From the Editor

Maine’s Patron Stranger

November 2013

colin08Among the saints and strangers who braved the New World on the Mayflower, John Howland (1592-1672) is solidly in the stranger category as the wild man, the headline grabber, the howler. Among all the Pilgrims, he has the most to do with Maine.

Why is he our patron sinner? From the beginning, he did everything the hard way.

In Plymouth Adventure (1952), starring Spencer Tracy, Van Johnson, and Gene Tierney, Gov. William Bradford is swept off the deck during the most harrowing scene in the crossing. But it was really Howland, uncredited in the film, who spent “sundry fathoms under water.” According to mayflowerhistory.com, “During the Mayflower’s voyage, Howland fell overboard during a storm, and was almost lost at sea–but luckily for his millions of descendants living today (including Presidents George Bush and George W. Bush, and Mrs. Theodore Roosevelt) he managed to grab hold of the topsail halyards, giving the crew enough time to rescue him with a boat-hook.”

What was it about the hapless Howland that made Gov. William Bradford describe John Alden as a “young man” and Howland a “lusty young man”? Whatever that X factor is, Howland shares it with Maine.

When you’re a lusty young man, they don’t keep you near the fire. You’re the one sent to Maine to lead a party trapping on the Kennebec in the winter of 1634 and set up a fort. Ouch. Talk about an undrafted free agent. The rude structure Howland manned here in the wilderness would one day become Fort Western.

One time, Howland had to face down some British poachers who’d come by sea and were trapping on his turf in Maine. Howland ordered his men to cut their boats’ lines as a farewell gesture, with gunfire involved and people dying. When the poachers’ leader was about to execute two of his men, Howland walked toward the gun and said, “I told them to do it. Shoot me.” The gutsy move paid off. After a dustup, Howland was the one who was still standing.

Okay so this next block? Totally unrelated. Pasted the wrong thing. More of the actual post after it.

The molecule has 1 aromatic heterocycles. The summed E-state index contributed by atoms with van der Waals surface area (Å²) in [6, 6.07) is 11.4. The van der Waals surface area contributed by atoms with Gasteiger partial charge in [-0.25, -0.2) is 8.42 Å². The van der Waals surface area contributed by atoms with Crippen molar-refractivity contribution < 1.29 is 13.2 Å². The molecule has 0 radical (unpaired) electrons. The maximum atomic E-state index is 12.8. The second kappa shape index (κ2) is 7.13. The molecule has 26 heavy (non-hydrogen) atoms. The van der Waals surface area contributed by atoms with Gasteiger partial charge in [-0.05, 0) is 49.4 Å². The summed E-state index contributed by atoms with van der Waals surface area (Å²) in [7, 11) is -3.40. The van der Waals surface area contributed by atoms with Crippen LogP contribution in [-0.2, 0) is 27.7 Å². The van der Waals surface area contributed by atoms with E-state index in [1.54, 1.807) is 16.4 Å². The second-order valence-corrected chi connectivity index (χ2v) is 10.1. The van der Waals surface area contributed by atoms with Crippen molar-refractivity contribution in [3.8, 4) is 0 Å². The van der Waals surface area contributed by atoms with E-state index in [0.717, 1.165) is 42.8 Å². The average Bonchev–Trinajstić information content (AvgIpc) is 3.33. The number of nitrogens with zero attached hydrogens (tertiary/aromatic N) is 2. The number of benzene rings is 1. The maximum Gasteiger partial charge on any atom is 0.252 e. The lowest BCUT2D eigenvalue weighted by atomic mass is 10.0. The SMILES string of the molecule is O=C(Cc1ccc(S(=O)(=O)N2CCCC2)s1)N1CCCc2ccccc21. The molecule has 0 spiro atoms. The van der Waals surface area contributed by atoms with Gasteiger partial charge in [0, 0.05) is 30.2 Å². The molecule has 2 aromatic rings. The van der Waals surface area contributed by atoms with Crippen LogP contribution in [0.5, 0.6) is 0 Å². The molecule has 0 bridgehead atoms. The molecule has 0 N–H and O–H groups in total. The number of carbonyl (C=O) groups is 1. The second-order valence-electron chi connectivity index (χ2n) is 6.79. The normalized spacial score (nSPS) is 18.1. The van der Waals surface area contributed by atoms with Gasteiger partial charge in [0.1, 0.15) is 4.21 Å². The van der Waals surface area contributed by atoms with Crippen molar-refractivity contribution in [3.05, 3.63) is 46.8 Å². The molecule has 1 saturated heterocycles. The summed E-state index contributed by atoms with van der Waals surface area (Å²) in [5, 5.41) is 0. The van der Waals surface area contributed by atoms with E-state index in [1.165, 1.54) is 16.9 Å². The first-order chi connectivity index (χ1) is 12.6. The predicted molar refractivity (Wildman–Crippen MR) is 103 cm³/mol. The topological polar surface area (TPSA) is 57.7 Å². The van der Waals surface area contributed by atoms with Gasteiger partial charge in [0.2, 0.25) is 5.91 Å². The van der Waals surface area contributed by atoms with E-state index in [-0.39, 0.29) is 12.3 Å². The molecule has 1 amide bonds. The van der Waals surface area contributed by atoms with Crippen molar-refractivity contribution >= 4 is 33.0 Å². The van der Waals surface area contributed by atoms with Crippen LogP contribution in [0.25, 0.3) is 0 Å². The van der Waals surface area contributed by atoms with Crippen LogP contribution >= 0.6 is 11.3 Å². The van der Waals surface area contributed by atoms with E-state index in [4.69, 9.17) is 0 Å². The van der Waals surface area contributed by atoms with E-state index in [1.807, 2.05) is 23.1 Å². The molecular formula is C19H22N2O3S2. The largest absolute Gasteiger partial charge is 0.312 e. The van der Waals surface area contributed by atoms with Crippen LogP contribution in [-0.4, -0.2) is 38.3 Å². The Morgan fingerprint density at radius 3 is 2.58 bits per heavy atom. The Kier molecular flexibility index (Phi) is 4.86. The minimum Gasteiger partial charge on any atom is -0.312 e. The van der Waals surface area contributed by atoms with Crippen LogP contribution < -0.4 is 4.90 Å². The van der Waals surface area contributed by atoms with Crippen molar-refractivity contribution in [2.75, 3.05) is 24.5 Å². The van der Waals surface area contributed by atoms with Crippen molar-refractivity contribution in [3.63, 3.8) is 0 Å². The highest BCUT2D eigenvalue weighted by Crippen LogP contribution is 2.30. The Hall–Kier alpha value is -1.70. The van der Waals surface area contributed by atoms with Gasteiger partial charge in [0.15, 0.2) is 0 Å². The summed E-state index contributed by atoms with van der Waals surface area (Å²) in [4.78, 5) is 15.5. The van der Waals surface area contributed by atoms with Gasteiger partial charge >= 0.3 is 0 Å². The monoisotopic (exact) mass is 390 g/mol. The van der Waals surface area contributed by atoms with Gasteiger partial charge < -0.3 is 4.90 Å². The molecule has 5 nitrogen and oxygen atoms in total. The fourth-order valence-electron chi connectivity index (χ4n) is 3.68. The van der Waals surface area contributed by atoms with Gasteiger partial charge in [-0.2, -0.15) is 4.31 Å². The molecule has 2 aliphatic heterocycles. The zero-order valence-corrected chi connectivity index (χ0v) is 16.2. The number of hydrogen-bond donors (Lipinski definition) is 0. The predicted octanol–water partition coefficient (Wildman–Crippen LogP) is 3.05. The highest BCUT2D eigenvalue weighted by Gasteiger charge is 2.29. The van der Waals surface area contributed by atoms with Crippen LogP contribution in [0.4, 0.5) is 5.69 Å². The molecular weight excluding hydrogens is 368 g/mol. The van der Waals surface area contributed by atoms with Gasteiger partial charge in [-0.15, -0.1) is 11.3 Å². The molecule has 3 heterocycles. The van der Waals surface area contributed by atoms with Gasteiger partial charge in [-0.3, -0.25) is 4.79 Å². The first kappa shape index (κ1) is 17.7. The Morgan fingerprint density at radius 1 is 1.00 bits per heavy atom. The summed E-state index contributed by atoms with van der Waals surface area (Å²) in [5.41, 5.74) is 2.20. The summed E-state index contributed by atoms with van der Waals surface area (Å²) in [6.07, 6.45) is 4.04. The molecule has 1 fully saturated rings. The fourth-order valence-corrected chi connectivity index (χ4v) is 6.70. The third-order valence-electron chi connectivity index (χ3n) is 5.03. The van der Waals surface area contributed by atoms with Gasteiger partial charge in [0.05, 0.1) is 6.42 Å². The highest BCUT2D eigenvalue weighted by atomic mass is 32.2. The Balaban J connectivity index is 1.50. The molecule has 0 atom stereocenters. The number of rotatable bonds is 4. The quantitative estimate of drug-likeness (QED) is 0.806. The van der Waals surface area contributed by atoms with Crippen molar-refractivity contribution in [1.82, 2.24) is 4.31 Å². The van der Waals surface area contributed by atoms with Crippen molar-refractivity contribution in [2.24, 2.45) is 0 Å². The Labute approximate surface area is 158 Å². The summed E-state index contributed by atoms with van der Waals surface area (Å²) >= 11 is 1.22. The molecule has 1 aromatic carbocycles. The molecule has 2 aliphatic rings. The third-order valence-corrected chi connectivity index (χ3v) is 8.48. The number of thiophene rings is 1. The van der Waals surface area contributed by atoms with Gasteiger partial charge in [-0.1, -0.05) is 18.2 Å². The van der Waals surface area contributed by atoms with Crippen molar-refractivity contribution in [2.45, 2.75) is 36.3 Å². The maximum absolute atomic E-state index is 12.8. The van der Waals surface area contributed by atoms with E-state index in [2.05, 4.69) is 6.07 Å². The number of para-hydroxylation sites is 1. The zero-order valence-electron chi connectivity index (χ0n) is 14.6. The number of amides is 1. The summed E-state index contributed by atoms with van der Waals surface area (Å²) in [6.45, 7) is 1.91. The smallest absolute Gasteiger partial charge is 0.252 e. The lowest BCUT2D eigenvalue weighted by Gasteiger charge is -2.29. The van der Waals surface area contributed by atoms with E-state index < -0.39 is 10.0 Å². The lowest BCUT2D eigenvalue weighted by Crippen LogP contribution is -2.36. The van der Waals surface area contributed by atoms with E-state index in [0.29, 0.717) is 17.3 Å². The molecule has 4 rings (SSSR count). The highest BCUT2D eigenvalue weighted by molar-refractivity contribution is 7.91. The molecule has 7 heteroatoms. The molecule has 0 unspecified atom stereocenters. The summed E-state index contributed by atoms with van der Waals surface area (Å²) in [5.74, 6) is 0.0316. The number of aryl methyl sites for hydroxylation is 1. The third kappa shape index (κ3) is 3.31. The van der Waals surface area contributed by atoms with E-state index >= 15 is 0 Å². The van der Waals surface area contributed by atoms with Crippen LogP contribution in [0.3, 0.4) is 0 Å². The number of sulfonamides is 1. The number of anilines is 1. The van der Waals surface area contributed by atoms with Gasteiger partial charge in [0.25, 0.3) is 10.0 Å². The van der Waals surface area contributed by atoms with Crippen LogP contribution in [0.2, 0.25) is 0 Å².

Fittingly, the town named for Howland, located on the west bank of the Penobscot River where it stares down the Piscataquis–is independent trapping country. The population is 1,241, according to the 2010 census. At the turn of the Millennium, 11.5 percent of the town was below the poverty line. Per capita income was $15,466. How are things in 2013? Don’t ask. You don’t think you’ve crossed into Whoville, do you? Welcome to Howland.

Since 1818, when the town fought its way into being, has no one else famous ever been born here? Who, beyond the original howler, could possibly put the howl in Howland?

The second quarter is almost over as the New England Patriots challenge the Atlanta Falcons in the Georgia Dome. The Patriots set up on the scrimmage line, led by its infamous squad of no-name receivers. Quarterback Tom Brady drops back to pass, looks left, then right, and checks out the defenders. Nightmare city. Then he looks behind Atlanta Falcons defenders William Moore and Akeem Dent. Who is that No. 88, that new guy, forcing his way into daylight? Not knowing his target went to high school in Howland, Brady fires a strike and the enormous stranger grabs a piece of history. Matt Mulligan, 274 pounds, formerly of Husson College and later the University of Maine–waived or released by the Dolphins, Titans, Jets, Rams, and Packers before being signed, waived, and reclaimed by New England–is the first Mainer ever to score a touchdown for the Patriots. Happy Thanksgiving.

John Howland would be proud.

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